Young Scottish male drivers are being urged to drive like their granny’s in the car with them.
The Scottish Government and Road Safety Scotland, along with Knockhill racing circuit, has launched a new #DriveSmart campaign encouraging them to adopt safer driving habits.
New research reveals that more than 61% of Scottish men aged between 20 and 29 consider themselves to be either very good or excellent drivers.
Despite this claim, latest figures show that more than 2,040 were involved in accidents in the last 12 months, with 314 killed or seriously injured.
This age group were also more likely to be involved in an accident than any other.
But it’s also been found that young men change their driving behaviour depending on who they have as a passenger.
They claim to drive better when they are carrying “precious cargo” like their gran in the car.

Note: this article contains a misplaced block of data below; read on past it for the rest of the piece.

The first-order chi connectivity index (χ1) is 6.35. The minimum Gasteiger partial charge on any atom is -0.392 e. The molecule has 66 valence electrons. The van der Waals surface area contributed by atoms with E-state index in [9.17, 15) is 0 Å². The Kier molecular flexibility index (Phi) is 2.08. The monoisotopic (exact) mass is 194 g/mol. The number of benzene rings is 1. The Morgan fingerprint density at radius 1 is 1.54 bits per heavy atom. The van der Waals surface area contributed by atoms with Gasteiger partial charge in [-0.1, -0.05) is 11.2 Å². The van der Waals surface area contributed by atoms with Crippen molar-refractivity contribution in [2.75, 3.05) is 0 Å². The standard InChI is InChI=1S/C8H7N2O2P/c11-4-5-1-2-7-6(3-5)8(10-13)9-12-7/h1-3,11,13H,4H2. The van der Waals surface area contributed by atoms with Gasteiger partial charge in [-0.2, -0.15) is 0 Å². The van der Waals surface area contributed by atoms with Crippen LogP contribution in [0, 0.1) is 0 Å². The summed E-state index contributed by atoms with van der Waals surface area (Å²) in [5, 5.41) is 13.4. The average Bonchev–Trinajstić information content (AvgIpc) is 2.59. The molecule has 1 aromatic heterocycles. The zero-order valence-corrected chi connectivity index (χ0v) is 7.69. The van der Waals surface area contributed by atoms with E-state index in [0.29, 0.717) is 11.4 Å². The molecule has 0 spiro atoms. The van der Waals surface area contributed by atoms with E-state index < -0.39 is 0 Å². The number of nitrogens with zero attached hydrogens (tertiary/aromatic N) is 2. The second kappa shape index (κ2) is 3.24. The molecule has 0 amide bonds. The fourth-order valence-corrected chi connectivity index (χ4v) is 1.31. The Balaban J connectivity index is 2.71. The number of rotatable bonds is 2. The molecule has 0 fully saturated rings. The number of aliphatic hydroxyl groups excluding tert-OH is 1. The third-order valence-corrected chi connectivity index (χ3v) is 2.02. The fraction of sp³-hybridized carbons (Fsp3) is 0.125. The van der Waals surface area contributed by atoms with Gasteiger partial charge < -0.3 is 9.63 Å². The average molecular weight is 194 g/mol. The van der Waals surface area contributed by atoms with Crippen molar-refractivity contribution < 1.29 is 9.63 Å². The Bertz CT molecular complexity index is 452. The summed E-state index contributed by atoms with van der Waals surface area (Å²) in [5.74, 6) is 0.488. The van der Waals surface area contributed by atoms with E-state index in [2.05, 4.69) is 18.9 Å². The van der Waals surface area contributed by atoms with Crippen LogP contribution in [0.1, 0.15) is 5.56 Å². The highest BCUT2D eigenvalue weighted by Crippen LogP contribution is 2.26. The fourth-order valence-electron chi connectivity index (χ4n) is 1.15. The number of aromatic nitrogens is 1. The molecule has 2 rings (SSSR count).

They are also concerned about letting down family members with their poor driving behaviour.
The #DriveSmart campaign introduces a series of larger-than-life, relatable gran characters, who unexpectedly appear while their grandsons are driving, and put the young men firmly in their place.
Road Safety Scotland director Michael McDonnell said: “Young men are prone to over-confidence in their abilities, a misplaced sense of control and a desire to push themselves and their cars to the limits.
“This campaign will address some of the key contributing factors that lead to casualties on Scotland’s roads in a way that young men will take notice of.
“Next time the drivers see themselves slipping into bad habits, they should imagine gran is in the car with them.”
Stuart Gray, events and marketing director at campaign partner Knockhill, added: “Running a centre like Knockhill means we come across a great deal of young men who want to come and prove their skills on the track week after week.
“That’s great, they just need to remember to save it for their track time and not apply the same rationale as they go about their day to day.
“So we adopted our slogan, Race on Track, Stay Safe on the Roads.”
Christine Hinshelwood, a Scottish grandmother who took part in the campaign, added: “The thought of my grandson being involved in an accident or, God forbid, being the cause of one just doesn’t bear thinking about.”